United Nations Police in Eastern Equatoria use school sports to uphold the principles of fair play
More than 80 students from Bishop Akio Memorial Secondary School in Torit, Eastern Equatoria practiced the principles of fair play during a United Nations Police-led school outreach program in Equatoria State Oriental.
For Paul Biaju, the school’s principal, the adult male and female athletes who have passed through his school are a source of pride.
“Many of my students who participated in inter-school competitions while enrolled here are now playing for national teams in different sports,” he said. “We encourage sportsmanship because the status achieved by our successful alumni contributes to the welfare of the school.”
The outreach program began early in the morning with a discussion on the importance of physical education and sport, and how the principles of fair play can be applied in various life contexts respecting both rules and moral imperatives. Thus enlightened, the participating boys and girls formed six mixed teams and played in a mini football tournament.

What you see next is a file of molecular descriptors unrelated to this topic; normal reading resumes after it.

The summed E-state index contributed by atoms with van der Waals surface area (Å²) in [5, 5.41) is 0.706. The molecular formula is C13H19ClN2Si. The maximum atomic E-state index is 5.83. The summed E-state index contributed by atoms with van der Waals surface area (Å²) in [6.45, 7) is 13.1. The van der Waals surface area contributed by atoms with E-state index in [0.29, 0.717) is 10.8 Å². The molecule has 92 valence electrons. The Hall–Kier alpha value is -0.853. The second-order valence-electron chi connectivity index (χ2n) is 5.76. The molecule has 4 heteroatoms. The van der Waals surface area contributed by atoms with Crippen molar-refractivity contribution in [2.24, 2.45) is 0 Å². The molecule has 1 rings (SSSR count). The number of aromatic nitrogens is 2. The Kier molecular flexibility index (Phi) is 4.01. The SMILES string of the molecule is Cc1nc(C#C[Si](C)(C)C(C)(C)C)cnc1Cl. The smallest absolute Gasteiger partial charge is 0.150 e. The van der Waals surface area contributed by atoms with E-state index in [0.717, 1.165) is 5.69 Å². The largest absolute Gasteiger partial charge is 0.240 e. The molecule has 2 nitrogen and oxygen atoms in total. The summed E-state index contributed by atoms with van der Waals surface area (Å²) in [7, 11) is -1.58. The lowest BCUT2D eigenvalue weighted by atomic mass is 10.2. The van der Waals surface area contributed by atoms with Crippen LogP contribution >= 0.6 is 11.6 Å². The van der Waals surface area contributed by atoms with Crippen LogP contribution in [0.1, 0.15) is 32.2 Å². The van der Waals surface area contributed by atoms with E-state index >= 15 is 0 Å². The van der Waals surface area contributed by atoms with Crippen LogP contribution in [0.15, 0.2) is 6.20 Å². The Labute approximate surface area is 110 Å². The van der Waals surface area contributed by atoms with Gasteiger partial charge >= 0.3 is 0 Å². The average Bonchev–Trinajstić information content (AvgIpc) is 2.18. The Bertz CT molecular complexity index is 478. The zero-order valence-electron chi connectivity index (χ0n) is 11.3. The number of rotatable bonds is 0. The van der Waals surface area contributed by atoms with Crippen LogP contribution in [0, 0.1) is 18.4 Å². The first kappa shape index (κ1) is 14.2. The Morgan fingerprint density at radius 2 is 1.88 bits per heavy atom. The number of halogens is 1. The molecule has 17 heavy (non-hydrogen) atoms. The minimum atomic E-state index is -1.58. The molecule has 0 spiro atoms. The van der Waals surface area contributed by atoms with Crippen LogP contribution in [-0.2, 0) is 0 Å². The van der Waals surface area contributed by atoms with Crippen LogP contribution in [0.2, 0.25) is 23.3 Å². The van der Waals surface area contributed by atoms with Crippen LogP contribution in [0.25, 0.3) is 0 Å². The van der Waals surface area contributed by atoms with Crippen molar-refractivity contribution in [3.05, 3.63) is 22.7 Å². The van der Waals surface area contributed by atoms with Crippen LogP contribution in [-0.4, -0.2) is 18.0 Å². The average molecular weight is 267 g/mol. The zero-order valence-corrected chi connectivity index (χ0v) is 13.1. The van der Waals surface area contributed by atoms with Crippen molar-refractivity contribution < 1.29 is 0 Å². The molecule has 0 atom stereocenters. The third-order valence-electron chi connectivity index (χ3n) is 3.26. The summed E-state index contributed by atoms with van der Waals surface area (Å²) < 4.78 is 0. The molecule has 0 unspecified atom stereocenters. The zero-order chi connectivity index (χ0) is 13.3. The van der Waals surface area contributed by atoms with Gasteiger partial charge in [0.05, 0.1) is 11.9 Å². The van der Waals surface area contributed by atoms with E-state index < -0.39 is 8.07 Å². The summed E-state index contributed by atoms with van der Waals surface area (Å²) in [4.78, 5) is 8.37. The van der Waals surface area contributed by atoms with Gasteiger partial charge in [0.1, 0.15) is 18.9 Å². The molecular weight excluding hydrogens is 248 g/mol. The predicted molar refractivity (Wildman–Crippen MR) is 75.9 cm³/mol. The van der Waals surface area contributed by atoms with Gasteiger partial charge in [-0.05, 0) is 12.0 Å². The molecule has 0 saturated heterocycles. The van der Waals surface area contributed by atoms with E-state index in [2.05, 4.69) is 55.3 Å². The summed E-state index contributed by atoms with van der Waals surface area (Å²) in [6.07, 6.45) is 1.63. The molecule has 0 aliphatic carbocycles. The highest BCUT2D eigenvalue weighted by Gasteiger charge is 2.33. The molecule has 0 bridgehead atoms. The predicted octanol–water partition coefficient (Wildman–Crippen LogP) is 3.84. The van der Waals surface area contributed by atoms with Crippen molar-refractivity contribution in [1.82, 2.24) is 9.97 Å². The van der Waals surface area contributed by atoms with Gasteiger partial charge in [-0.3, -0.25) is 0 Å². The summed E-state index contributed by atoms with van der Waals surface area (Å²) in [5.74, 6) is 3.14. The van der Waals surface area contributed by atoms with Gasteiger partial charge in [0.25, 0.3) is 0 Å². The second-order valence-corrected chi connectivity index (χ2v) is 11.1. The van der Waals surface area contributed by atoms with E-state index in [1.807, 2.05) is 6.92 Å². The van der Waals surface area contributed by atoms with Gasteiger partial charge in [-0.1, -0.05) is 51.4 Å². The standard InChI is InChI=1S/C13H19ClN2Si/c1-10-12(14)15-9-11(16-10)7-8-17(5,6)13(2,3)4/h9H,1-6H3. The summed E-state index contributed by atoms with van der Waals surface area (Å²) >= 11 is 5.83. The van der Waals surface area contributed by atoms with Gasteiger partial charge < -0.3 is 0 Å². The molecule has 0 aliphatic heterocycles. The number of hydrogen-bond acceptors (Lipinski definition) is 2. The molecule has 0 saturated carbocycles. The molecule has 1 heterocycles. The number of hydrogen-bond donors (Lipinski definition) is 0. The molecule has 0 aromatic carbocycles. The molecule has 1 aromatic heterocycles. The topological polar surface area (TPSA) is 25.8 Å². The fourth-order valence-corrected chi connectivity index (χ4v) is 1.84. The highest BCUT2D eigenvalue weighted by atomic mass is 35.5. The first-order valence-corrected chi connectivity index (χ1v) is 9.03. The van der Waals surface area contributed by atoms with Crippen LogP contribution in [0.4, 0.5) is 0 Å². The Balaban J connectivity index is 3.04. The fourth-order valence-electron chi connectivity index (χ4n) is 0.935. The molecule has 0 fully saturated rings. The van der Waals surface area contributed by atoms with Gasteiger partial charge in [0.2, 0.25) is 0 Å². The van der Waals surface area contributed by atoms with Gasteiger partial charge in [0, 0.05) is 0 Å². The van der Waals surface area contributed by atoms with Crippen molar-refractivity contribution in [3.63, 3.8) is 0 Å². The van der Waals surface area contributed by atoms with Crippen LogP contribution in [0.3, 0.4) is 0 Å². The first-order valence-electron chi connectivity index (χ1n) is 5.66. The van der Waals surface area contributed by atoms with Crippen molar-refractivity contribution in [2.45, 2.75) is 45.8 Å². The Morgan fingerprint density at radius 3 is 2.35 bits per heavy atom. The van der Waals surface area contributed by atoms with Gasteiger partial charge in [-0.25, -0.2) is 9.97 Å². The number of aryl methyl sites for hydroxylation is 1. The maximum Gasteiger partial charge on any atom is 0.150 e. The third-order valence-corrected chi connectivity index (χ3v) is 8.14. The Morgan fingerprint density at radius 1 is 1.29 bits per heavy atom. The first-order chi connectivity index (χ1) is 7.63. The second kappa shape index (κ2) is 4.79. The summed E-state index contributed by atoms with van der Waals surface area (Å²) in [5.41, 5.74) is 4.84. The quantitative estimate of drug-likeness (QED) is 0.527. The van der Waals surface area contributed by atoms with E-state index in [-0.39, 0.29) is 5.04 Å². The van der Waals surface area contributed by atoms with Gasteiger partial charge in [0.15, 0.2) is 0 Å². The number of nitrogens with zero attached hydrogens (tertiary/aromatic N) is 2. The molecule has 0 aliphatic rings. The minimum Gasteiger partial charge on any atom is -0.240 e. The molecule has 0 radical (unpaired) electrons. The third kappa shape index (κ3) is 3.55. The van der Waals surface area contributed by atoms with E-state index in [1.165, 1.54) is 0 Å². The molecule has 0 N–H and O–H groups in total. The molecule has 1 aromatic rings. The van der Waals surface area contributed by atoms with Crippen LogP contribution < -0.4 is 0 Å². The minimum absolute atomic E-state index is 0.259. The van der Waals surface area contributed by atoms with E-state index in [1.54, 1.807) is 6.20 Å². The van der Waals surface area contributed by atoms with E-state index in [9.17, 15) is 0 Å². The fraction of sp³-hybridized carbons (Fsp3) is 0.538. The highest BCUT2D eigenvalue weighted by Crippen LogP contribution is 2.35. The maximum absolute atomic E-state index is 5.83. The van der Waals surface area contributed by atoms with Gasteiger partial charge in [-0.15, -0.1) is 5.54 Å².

Islam Fadly, a police adviser working with the United Nations Mission in South Sudan, said the happiness displayed by the students was likely heightened by the timing of the event.
“It was a good opportunity to make them happy before their next final exams. I also hope that they will continue these activities on a regular basis, because they are so important.
The students were, in fact, delighted to have the opportunity to de-stress.
“I really enjoy the game. It’s wonderful to take time off for serious study,” said James Lojuju John.
“As you can see, there are girls on the pitch playing with the boys. I find this absolutely exciting because in our traditional culture, this kind of mixing is not tolerated,” said Nancy Amoo Ezbon.
“It is interesting to see how my comrades approach the games. What I take away from this is that I can achieve anything I want if I put my mind to it,” said Francis Atavinpa.
“It’s all great! After all, this is also part of learning and living,” said Simon Sanko.
Before leaving the school, the visiting blue helmets handed over a collection of useful objects to athletes and students alike: footballs, a pump to inflate them, jerseys, socks, boots and exercise books.
Distributed by APO Group on behalf of the United Nations Mission in South Sudan (UNMISS).
This press release was issued by APO. Content is not vetted by the African Business editorial team and none of the content has been checked or validated by our editorial teams, proofreaders or fact checkers. The issuer is solely responsible for the content of this announcement.